A Method for Lithogenetic Subdivision of Pannonian (s. l.) Sedimentary Rocks
Published:January 01, 1988
Á. Szalay, K. Szentgyörgyi, 1988. "A Method for Lithogenetic Subdivision of Pannonian (s. l.) Sedimentary Rocks", The Pannonian Basin: A Study in Basin Evolution, Leigh H. Royden, Ferenc Horváth
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A method is presented here for subdividing the Neogene sedimentary rocks of the Pannonian basin based on the fact that these Neogene sediments are made up almost exclusively of pelite and psammite. The alternation of pelitic and psammitic layers and their thicknesses are known from geophysical well logs. We construct lithologic trend diagrams for several drill holes, and for each drill hole we obtain a characteristic trend diagram. Changes in lithologic trends can be used to define lithogenetic units, which may be used as a basis for subdividing the Pannonian strata. Similar lithologic trend diagrams from neighboring boreholes allow for local correlation of lithogenetic units. This correlation has been extended to a regional system of lithogenetic units through analysis of many lithogenetic trend curves and reflection seismic sections.
The Pannonian (s. 1.) complex of the Great Hungarian Plain was divided into (from deepest to shallowest) units . The lowermost units can be shown to occur only in the deep basin areas where sedimentation was probably uninterrupted from Sarmatian to Quaternary time.
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The Pannonian Basin: A Study in Basin Evolution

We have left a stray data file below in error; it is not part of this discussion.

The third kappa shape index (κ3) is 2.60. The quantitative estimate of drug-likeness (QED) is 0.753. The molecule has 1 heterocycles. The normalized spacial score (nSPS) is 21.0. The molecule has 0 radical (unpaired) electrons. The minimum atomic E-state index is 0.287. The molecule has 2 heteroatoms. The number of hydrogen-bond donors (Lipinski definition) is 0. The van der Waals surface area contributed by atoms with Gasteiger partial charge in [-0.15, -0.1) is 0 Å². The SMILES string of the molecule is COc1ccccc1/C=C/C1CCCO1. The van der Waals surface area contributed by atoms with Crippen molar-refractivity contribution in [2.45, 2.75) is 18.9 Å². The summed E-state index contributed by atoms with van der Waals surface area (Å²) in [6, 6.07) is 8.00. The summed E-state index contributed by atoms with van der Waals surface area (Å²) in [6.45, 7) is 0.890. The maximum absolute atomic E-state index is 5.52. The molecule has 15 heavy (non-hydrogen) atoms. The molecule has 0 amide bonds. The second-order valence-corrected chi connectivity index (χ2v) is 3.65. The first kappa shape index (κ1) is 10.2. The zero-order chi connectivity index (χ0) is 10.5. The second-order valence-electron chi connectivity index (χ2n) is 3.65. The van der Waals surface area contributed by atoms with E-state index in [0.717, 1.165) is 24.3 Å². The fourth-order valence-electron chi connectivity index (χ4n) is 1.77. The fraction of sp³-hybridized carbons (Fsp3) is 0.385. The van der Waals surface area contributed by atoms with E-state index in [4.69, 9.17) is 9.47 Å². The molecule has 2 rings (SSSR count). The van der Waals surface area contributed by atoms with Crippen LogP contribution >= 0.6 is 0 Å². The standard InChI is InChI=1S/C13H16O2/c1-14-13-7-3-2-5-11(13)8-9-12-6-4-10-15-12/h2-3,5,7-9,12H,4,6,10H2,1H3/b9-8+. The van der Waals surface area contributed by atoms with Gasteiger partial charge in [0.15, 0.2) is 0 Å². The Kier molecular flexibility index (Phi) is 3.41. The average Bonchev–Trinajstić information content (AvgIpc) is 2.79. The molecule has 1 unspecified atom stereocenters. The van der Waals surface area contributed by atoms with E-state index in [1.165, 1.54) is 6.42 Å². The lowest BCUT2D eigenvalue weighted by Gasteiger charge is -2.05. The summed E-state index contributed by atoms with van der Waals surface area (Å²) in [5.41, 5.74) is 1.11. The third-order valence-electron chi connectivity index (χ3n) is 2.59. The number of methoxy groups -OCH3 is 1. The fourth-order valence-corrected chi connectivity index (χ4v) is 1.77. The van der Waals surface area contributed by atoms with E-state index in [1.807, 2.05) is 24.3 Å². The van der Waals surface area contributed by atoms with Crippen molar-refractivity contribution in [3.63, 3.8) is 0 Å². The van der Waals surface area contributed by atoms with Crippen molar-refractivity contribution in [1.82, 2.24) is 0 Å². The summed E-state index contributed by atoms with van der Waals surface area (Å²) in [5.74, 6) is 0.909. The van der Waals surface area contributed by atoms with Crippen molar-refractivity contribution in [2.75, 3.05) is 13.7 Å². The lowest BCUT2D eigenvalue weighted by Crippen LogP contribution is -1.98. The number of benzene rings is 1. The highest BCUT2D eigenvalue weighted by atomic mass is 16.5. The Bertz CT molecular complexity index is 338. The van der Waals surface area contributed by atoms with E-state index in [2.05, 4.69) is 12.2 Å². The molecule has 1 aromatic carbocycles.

The Pannonian basin system is an integrap part of the Alpine mountain belts of east-central Europe. It is completely encircled by the Carpathian Mountains to the north and east, the Dinaric Alps to the south, and the Southern and Eastern Alps to the west. In 1912, Kober defined the Pannonian basin as one of the type “Zwischengebirge,” a relatively un-deformed region characterized by block faulting and situated between externally vergent thrust belts. More recent studies using subsurface data have shown that the Pannonian area was extensively deformed by Mesozoic thrusting and subsequently disrupted by a complex system of Cenozoic normal and wrench faults. Thus, the Pannonian “massif” has undergone several types of deformation, which are partly hidden by a thick sequence of sedimentary rocks of Neogene-Quaternary age. The Pannonian basin is actually a system of small, deep basins separated by relatively shallow basement blocks. The Neogene-Quaternary sedimentary rocks exceed 7 km in thickness in some areas, and the basin system (including the Transylvanian basin) is about 400 km from north to south and 800 km from east to west. It is currently interpreted by most workers as a Mediterranean back arc extensional basin of the middle Miocene age. The Carpathians, Eastern Alps, and Dinarides, which surround the Pannonian basin, are the result of Mesozoic and Cenozoic continental collision between Europe and several continental fragments to the south, including Africa. Thrusting was direted outward from the present Pannonian basin toward the European platform and the Adriatic region. In all the orogenic belts, the interior parts of the thrust belts were deformed in Mesozoic time, while the outer parts were deformed in Tertiary time. The volume presents 26 papers and eight regional maps resulting from a joint five-day symposium held in Veszprem, Hungary, in 1982 entitled “Evolution of Extensional Basins within Regions of Compression with Emphasis on the Intra-Carpathian Region.” The symposium was sponsored jointly by the Hungarian Oil and Gas Trust, the Hungarian Geological Survey, and the U.S. National Science Foundation.